Collaborative research and tech development will transform modern agriculture

The James Hutton Institute and farming technology company Liberty Produce have been awarded UKRI funding to address the challenges of climate change and the food production yield-gap through an ambitious new project, which seeks to develop technologies to utilise captured carbon to boost yields of hydroponic crops. It builds on the growing collaboration between the Institute and Liberty, formalised in a recently signed Memorandum of Understanding.

By bringing together farmers, technologists and scientists, the team will develop a unique 'hydrobubble' technology that will deliver significant benefits across the sector. This project will develop cutting-edge technology that will make nutrient delivery to crop roots more effective, efficient and sustainable.

Through the injection of gas-enriched micro and nano-sized gas bubbles into the irrigation water, ‘hydrobubbles’ have the potential to boost plant growth in hydroponic systems by up to 30%.

The miniature sizes of these bubbles cause them to be negatively charged and electrostatically attracted to plant roots, where they cluster to provide an on-going additional gas resource to the plant.

This approach has proven benefits to plant yield with research demonstrating a marked improvement in root development, fresh weight and the synthesis of specific plant biocompounds in a number of crop varieties.

This inaugural ‘hydrobubbles’ project is a milestone in the collaborative relationship between the James Hutton Institute and Liberty Produce that will push the boundaries of the vertical farming sector and accelerate its growth in the UK and globally.

A Memorandum of Understanding between the two organisations was recently signed by Professor Lesley Torrance, Executive Director of Science of the James Hutton Institute, and Alexander Giles, Commercial Director of Liberty Produce.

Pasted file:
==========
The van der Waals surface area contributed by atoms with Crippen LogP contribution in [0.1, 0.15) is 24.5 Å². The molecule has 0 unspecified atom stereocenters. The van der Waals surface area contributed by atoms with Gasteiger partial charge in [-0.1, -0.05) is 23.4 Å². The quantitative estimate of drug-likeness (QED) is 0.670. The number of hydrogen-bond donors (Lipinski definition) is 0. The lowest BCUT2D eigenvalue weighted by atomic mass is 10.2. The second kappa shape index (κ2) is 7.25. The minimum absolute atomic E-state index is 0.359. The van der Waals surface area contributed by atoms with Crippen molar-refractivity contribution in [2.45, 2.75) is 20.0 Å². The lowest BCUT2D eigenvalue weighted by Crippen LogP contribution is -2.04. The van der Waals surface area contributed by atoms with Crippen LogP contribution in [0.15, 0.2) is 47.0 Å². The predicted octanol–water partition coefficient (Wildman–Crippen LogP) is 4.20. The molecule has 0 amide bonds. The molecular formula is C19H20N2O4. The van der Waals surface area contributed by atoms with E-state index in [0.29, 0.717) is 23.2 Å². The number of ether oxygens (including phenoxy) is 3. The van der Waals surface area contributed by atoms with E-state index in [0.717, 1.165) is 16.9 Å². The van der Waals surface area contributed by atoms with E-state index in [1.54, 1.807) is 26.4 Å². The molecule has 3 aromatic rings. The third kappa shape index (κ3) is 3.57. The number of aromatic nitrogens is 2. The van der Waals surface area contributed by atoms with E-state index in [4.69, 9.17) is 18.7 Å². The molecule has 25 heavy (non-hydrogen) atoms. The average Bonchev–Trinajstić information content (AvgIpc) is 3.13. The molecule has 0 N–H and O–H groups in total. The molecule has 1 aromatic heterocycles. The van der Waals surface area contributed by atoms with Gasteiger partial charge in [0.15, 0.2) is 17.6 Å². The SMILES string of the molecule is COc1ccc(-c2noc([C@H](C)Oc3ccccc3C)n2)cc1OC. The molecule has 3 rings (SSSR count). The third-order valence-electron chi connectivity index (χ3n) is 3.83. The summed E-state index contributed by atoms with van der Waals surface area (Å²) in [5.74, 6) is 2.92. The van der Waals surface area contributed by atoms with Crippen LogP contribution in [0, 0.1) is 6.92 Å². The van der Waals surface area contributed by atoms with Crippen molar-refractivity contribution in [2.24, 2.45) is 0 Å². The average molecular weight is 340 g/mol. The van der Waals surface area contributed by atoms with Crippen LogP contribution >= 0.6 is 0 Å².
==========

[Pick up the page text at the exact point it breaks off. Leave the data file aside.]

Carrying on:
Technological solutions are urgently required to overcome the challenges of productivity and sustainable production. This project and the cooperative relationship between Liberty Produce and the Hutton marks a step towards delivering those technological solutions and groundbreaking research through a collaborative multi-disciplinary approach.

Alexander Giles, of Liberty Produce, commented: “We are delighted to formalise our relationship with the Hutton. Even before the MoU was signed, the collaboration between our organisations has yielded incredible results and we’re excited to continue to work with the Hutton to push the boundaries of research and technology development, which will transform modern agriculture.”

Professor Lesley Torrance, Executive Director of Science at the James Hutton Institute, added: “Our collaboration with Liberty Produce marks the next step in the growth of our Open Science Campus initiative and brings new innovative companies to work closely with world-leading science. This has been facilitated by the Tay Cities Deal funding of an Advanced Plant Growth Centre in Invergowrie and our other new investments there and builds on our track record of engaging with industry, research partners and the public.”

For more information:
The James Hutton Institute
Craigiebuckler Aberdeen AB15 8QH Scotland
Invergowrie Dundee DD2 5DA Scotland
+44 (0)344 928 5428
info@hutton.ac.uk
www.hutton.ac.uk
 
Liberty Produce
www.liberty-produce.com 
 

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